Some finance executives said one way to fix the disconnect between auditors and their clients is to eliminate the requirement that auditors must opine on a company’s internal controls themselves. Some unnecessary audit work would indeed decrease under AS5, they noted, since auditors would no longer need to assess management’s process for opining on internal controls.

Taken by itself, the revised Section 404 does let management conduct an efficient assessment of a company’s internal controls, wrote Thomas Fanning, executive vice president and CFO of Southern Co., in his comment letters to the PCAOB and SEC. But AS5 is “ultimately incompatible” with 404 and leaves CFOs without support in defending their staffs’ judgments to an accountant, he wrote. “When management alters their assessment to allow for utilization by the public accountant, the PCAOB guidance forces management to perform procedures and tests that exceed those levels suggested by the SEC’s guidance, thus contributing to inefficiency,” wrote Fanning.

Similarly, Valarie Sheppard, vice president and comptroller of Procter & Gamble, wrote that the differences between the two standards will result in external audits that are more conservative than management’s assessment of internal controls. Knowing this, companies will continue to “document and assess lower-risk controls, thereby continuing to incur unnecessary costs and failing to achieve the objective of more effective and efficient assessments,” she wrote.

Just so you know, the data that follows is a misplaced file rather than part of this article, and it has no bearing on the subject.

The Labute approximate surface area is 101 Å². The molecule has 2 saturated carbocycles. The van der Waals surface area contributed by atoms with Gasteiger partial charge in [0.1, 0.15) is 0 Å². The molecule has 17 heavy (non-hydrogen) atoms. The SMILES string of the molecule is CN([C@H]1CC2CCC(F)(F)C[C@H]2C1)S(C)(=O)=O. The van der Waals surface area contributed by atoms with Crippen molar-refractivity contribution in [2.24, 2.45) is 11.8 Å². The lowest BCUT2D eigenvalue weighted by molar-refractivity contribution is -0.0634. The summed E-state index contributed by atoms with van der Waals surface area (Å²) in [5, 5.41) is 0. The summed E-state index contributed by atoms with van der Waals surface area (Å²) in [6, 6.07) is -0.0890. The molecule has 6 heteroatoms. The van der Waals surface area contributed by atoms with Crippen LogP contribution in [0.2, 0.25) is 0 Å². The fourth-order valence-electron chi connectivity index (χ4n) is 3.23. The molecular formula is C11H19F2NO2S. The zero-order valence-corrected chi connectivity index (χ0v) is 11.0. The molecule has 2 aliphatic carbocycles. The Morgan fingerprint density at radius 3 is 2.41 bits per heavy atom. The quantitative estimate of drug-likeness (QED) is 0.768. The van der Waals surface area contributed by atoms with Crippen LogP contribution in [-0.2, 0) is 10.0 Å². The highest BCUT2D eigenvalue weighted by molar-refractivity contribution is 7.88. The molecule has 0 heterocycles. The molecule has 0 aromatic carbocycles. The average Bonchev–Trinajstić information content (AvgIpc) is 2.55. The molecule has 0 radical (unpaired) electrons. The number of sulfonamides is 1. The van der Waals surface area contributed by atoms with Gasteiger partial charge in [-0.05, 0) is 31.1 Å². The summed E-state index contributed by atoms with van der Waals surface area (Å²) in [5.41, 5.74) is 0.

If Sheppard’s prediction — which was echoed by other finance executives — is correct, then some of the changes made to AS2 could be moot. The main point of revising that standard was to keep auditors away from lower-risk controls, those areas that have little or no relation to a possible material misstatement of a company’s financial reports.

In fact, as CFOs noted approvingly, the new standards call for a “top-down, risk-based” approach that encourages auditors to concentrate on the most high-risk areas. The hope is that by doing so, companies — particularly the small-cap businesses that have yet to comply with Sarbox — would not be hit with overly high external auditing expenses.

But when — if ever — would a decrease in auditing costs be realized? It would probably take a couple of years if the regulators don’t act fast to implement the standards and if the PCAOB continues to heavily criticize audit firms in their inspection reports, finance executives say. The PCAOB auditors’ enforcement has led to a deeper level of documentation and testing, which has a ripple effect on companies, wrote Lee Matecko, vice president of operational finance for Whole Foods Market.

The first year Whole Foods complied with Sarbox, its audit firm said its internal controls were in the top 1 percent of other companies its size, according to Matecko. That high praise seemed to have no bearing on the following year, however, when the auditors wanted even more fine-tuning from the supermarket chain, forcing the company to focus on “insignificant details with limited internal control deficiencies,” wrote Matecko.